The Origin of Ravey
Ravey takes its name from the street that it was born on and the street that Milltag calls home. In the heart of Shoreditch, an area of East London synonymous with modern design, we felt like we had to pull out all the stops for our new club.
The colours - The Artist formerly Known as Purple & Goater Blue
Rumour has it that back in the 15th century King Edward IV had a mistress named Jane Shore. She is to have ended up in a ditch. Put the two together and you have… Shoreditch.
Perhaps more accurate, William Shakespeare staged many of his early plays at one of several theatres in the area roughly a hundred years on from the days of Jane Shore. One of those plays was Henry V, which made us think that the are has a long running relationship with royalty in one way or another.
We also really like purple which happens to be a historically popular colour for monarchs thanks to it being very expensive to produce back in the day. Luckily, prices have come down nowadays and we didn’t have to wage a war in France to fund our jerseys.
As for the blue on the gilet, cap and snood? We didn’t want a black layer on top, we were after something that was going to contrast nicely with the purple. It also just so happens that one of Team Milltag is a massive Man City fan…
We can’t be called Ravey and not get a bit Wavey.
The twin bodied Lion
We couldn’t believe our luck when we had a look at the coat of arms for Shoreditch. What an absolute treasure trove. Firstly, the mascot is a classic medieval style lion. With two bodies. Is it a Siamese Lion? Or has it taken one too many disco biscuits at XOYO and had a long hard look in the mirror? We’ll let you decide.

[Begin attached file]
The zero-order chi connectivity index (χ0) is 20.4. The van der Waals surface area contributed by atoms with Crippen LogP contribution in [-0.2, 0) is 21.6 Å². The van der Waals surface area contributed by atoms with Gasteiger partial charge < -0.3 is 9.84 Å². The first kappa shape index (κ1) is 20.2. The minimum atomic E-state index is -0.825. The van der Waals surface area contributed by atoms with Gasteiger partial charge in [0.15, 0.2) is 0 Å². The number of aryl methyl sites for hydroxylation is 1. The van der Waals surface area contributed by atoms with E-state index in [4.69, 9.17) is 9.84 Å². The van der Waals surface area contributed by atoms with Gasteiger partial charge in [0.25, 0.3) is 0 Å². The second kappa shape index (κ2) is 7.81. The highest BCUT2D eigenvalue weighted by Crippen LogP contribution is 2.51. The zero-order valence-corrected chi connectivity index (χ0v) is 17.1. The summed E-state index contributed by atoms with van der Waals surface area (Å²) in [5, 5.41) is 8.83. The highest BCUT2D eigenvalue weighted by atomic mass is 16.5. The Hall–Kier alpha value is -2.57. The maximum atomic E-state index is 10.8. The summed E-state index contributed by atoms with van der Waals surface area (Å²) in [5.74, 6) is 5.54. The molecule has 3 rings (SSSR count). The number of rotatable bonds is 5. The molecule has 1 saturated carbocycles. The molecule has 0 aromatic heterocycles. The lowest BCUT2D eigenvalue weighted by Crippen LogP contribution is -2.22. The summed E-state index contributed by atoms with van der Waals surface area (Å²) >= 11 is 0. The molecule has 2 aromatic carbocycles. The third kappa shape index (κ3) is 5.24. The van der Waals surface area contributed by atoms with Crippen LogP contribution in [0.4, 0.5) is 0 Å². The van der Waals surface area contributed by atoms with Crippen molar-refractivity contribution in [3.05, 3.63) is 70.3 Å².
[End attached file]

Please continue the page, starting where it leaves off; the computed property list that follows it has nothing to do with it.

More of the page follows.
More Light More Power
The second harmonious part of the Shoreditch coat of arms in the motto. Has there ever been anything more applicable to cyclists than these words?
No matter where you lie on the weight weenie spectrum, we can all appreciate feeling a lack of weight and flying up hills. The saying originally comes from the 1800s when Shoreditch became incorporated into the city of London. The borough was one of the first to have electric street lighting, an incredibly modern feat for the time. Indeed, it was truly ahead of its time as most of the power for the lights came from burning rubbish at the Vestry of St Leonard Shoreditch Electric Light Station, later known as the Shoreditch Borough Refuse Destructor and Generating Station. The electricity also helped heat the local baths and went on to underpin the many progressive policies of the local council, something we can whole-heatedly get on board with.